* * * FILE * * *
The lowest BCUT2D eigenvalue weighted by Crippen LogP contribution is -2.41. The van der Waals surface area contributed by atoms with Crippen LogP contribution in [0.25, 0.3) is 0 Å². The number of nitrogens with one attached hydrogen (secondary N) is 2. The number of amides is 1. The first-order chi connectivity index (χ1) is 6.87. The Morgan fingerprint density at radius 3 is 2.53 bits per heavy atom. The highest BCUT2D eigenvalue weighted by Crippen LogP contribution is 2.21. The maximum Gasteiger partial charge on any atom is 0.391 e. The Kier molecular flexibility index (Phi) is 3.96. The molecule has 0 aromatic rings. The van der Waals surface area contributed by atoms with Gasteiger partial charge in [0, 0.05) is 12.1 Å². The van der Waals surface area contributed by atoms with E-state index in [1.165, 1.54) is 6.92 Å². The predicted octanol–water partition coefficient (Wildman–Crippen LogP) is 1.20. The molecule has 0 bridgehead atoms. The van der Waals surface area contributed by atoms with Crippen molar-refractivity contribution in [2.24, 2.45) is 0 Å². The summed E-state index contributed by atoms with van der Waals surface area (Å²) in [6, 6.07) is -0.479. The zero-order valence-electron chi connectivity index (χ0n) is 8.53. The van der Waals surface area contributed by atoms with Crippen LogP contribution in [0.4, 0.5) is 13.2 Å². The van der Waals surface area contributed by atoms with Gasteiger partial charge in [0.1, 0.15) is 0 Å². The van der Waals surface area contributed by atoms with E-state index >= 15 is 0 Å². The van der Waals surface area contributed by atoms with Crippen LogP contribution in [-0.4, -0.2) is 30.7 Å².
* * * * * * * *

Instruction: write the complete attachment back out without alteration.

The lowest BCUT2D eigenvalue weighted by Crippen LogP contribution is -2.41. The van der Waals surface area contributed by atoms with Crippen LogP contribution in [0.25, 0.3) is 0 Å². The number of nitrogens with one attached hydrogen (secondary N) is 2. The number of amides is 1. The first-order chi connectivity index (χ1) is 6.87. The Morgan fingerprint density at radius 3 is 2.53 bits per heavy atom. The highest BCUT2D eigenvalue weighted by Crippen LogP contribution is 2.21. The maximum Gasteiger partial charge on any atom is 0.391 e. The Kier molecular flexibility index (Phi) is 3.96. The molecule has 0 aromatic rings. The van der Waals surface area contributed by atoms with Gasteiger partial charge in [0, 0.05) is 12.1 Å². The van der Waals surface area contributed by atoms with E-state index in [1.165, 1.54) is 6.92 Å². The predicted octanol–water partition coefficient (Wildman–Crippen LogP) is 1.20. The molecule has 0 bridgehead atoms. The van der Waals surface area contributed by atoms with Crippen molar-refractivity contribution in [2.24, 2.45) is 0 Å². The summed E-state index contributed by atoms with van der Waals surface area (Å²) in [6, 6.07) is -0.479. The zero-order valence-electron chi connectivity index (χ0n) is 8.53. The van der Waals surface area contributed by atoms with Crippen LogP contribution in [0.4, 0.5) is 13.2 Å². The van der Waals surface area contributed by atoms with Gasteiger partial charge in [0.1, 0.15) is 0 Å². The van der Waals surface area contributed by atoms with E-state index >= 15 is 0 Å². The van der Waals surface area contributed by atoms with Crippen LogP contribution in [-0.4, -0.2) is 30.7 Å².